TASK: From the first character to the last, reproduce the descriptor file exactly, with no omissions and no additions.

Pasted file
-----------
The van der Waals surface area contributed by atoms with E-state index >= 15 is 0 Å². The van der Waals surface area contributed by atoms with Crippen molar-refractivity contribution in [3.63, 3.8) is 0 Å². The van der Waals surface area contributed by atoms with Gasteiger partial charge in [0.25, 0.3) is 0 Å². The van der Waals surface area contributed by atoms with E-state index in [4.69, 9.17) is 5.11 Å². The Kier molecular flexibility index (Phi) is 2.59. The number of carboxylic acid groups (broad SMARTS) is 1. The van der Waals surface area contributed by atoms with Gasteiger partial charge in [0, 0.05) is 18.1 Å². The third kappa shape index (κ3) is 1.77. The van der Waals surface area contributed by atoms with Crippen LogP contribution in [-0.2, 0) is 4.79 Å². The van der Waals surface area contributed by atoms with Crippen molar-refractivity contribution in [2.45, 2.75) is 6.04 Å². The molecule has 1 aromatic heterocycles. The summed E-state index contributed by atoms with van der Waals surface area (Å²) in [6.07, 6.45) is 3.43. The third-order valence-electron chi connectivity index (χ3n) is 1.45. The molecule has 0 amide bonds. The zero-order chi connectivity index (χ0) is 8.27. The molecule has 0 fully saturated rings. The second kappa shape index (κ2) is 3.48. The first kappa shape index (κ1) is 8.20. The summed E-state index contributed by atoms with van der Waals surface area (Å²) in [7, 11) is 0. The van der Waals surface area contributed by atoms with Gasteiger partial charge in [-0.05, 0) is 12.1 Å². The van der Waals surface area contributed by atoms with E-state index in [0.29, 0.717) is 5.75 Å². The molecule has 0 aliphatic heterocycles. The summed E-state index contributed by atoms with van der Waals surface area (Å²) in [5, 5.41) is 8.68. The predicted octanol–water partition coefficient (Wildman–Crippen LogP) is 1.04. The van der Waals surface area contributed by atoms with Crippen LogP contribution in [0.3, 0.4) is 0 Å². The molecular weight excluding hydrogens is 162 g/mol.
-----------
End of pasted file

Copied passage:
The van der Waals surface area contributed by atoms with E-state index >= 15 is 0 Å². The van der Waals surface area contributed by atoms with Crippen molar-refractivity contribution in [3.63, 3.8) is 0 Å². The van der Waals surface area contributed by atoms with Gasteiger partial charge in [0.25, 0.3) is 0 Å². The van der Waals surface area contributed by atoms with E-state index in [4.69, 9.17) is 5.11 Å². The Kier molecular flexibility index (Phi) is 2.59. The number of carboxylic acid groups (broad SMARTS) is 1. The van der Waals surface area contributed by atoms with Gasteiger partial charge in [0, 0.05) is 18.1 Å². The third kappa shape index (κ3) is 1.77. The van der Waals surface area contributed by atoms with Crippen LogP contribution in [-0.2, 0) is 4.79 Å². The van der Waals surface area contributed by atoms with Crippen molar-refractivity contribution in [2.45, 2.75) is 6.04 Å². The molecule has 1 aromatic heterocycles. The summed E-state index contributed by atoms with van der Waals surface area (Å²) in [6.07, 6.45) is 3.43. The third-order valence-electron chi connectivity index (χ3n) is 1.45. The molecule has 0 amide bonds. The zero-order chi connectivity index (χ0) is 8.27. The molecule has 0 fully saturated rings. The second kappa shape index (κ2) is 3.48. The first kappa shape index (κ1) is 8.20. The summed E-state index contributed by atoms with van der Waals surface area (Å²) in [7, 11) is 0. The van der Waals surface area contributed by atoms with Gasteiger partial charge in [-0.05, 0) is 12.1 Å². The van der Waals surface area contributed by atoms with E-state index in [0.29, 0.717) is 5.75 Å². The molecule has 0 aliphatic heterocycles. The summed E-state index contributed by atoms with van der Waals surface area (Å²) in [5, 5.41) is 8.68. The predicted octanol–water partition coefficient (Wildman–Crippen LogP) is 1.04. The van der Waals surface area contributed by atoms with Crippen LogP contribution in [0.3, 0.4) is 0 Å². The molecular weight excluding hydrogens is 162 g/mol.